Technology allows us to monitor our environments so we can better understand how it behaves, what it needs, and how we can help it grow. This team explored using irrigation sensors that track the moisture levels of the soil to inform SmartBites when plants need to be re-watered. Especially in the Summer months, when temperatures are high and water evaporates much quicker than usual, this feature helps prevent dried up crops. This team also explored various solar powered LED lighting systems to be used in different areas in the garden.

5/ Upcycled Art Team:

Emilie Trenhs | Victoria Velazquez | Jordan Bryant | Jennifer Senra | Melissa Solis | Zoe Katsoufis | Dagny Jerles

Waste has become a big problem for our society — and although new measures are being developed to create more circular processes, we are still not innovating fast enough and are continuing to grow our landfills each and every day. Upcycling is a great way to create something new and valuable out of things that would otherwise be discarded. It gives a new life to trash by changing our perspective, viewing what we now consider ‘waste’ instead, as a resource. Using recycled plastics collected from shopping bags, water bottles, and other packaging, as well as scrap pieces of plywood from previous projects made at the fabrication lab, this team created new compositions that transformed these discarded objects into works of art for all to enjoy, beautifying the public space!

“Waste is only waste if we waste it.”
― William Adams

It was an incredibly active 2 weeks — An artful balance between prescribed projects and open design challenges, where theory met practice, and research directly informed process. And all of this was done by kids in middle and elementary school! The learning was in the doing. Rather than reading a textbook, they manipulated materials. They looked things up online when they needed a reference, and put pencil to paper to dream up new ways of solving these real world problems presented to them. It was a transformative experience, both for the kids, and for the staff. As Theodore Roosevelt would say, there is no greater feeling than working hard on work worth doing.

“The world as we have created it is a process of our thinking. It cannot be changed without changing our thinking.”
― Albert Einstein

The Mobile Reading Pod

Our Design Thinking camps usually have imaginary characters that we use as clients. This gives kids the experience of designing for someone else’s needs. They practice empathy, they have to research, they have to iterate and test their solutions. But this year, thanks to The New Tropic, the camp had a real client — The Miami Book Fair! Their task was to design a mobile reading solution: An installation that would travel to different neighborhoods, provide a nice place to sit and read, dispense free books, and promote literature. This is no easy task, and it was just the challenge to give to our group of young makers.

As you can imagine, the kids dreamed up all sorts of fantastical technologies, like giant drones that deliver books, autonomous library vehicles, modular book blocks, and more. But the panel of judges at the Miami Book Fair and The New Tropic finally chose the winning project, a mobile reading pod by 9-year old Allen Hasbun, designed to accommodate 5 different ways of sitting and reading, along with a few shelf spaces for the books.

Allen explaining his various prototypes and his design process during his interview with Bruce Pinchbeck Jr. from The New Tropic.

Once selected, Allen spent the next month at Moonlighter refining his design to meet some pretty important functionalities that were missing including keeping rain out of the bookshelves, an area that’s shaded, selecting a material and production method that would produce a rigid and durable finish that can withstand the elements outdoors, etc.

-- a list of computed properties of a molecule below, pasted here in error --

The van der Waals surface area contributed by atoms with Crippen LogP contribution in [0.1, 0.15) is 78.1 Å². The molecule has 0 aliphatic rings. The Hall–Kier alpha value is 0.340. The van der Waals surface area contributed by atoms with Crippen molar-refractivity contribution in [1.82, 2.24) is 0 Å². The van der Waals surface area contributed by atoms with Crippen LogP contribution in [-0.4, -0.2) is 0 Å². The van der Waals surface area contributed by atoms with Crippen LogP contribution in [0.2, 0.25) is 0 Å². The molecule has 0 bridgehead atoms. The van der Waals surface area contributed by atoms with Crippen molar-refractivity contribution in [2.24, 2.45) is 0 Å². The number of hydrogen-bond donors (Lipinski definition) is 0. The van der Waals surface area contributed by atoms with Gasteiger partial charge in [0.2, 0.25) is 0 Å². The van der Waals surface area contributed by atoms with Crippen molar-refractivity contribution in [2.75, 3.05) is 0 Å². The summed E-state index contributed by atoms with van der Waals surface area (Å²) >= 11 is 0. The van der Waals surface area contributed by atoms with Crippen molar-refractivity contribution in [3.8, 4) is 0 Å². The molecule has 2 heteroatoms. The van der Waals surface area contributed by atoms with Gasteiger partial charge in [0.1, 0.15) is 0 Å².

We worked closely with him to implement these changes and build another range of prototypes using TinkerCad, Adobe Illustrator, 3D printing, and laser cutting. Once he found the form that he liked, we proceeded to cut out a full scale cardboard prototype of the different seats to test the human proportions.

Testing human proportions of each of the seating areas with a full scale cardboard prototype.

We were pleasantly surprised to see how engaged and motivated Allen was to take part in the build process. He was active in all the sanding, gluing and clamping. As soon as one of the layers was finished cutting on the CNC, he was ready to pull it off and prepare for the next cut. While we were waiting for glue to dry or a layer to cut, he would use some of the scrap pieces of wood to build toolboxes and other small projects. He was really excited about every step of the process.

The process chosen was a layering system, where each profile is cut out of plywood sheets and stacked on top of each other using dowels for alignment. This allows for a very solid construction that makes complex geometries easy to achieve. In this way, the laser cut prototype informed Allen how his full scale object would be built. Once all of the layers were glued, it was sanded smooth and finished with a marine varnish to protect it from moisture and sun exposure.

The first location for his pop-up reading pod is The Wynwood Yard. It will also travel to the Miami Book Fair in November and we are working with the team to discuss future neighborhood activations to bring free books to different communities. Allen intends to open source his design so that any city can download the CAD files, CNC cut them at a local makerspace, and bring a reading experience to their own town! The biggest take-away is to never underestimate what a 9-year old can achieve. When given the tools, skills, and resources to build, you’ll be surprised what a child is capable of building — and of the impact it can have on your community.

“It always seems impossible until it is done”
― Nelson Mandela

*Special thanks to our wonderful lead camp facilitators, Vicky and Jon. We are very proud of our team of MDCPS Summer interns who learned how to use all the technologies in our space and quickly became team leaders, helping the kids learn and build their ideas. We appreciate the kind help of local community makers, Danny and Mario, for helping with various tasks, applying varnish, moving and installing. A Huge thanks to all of our collaborators this Summer, that came together to make these incredible opportunities happen for our community: Miami Book Fair, The New Tropic, Learn 01, Mano Americas.*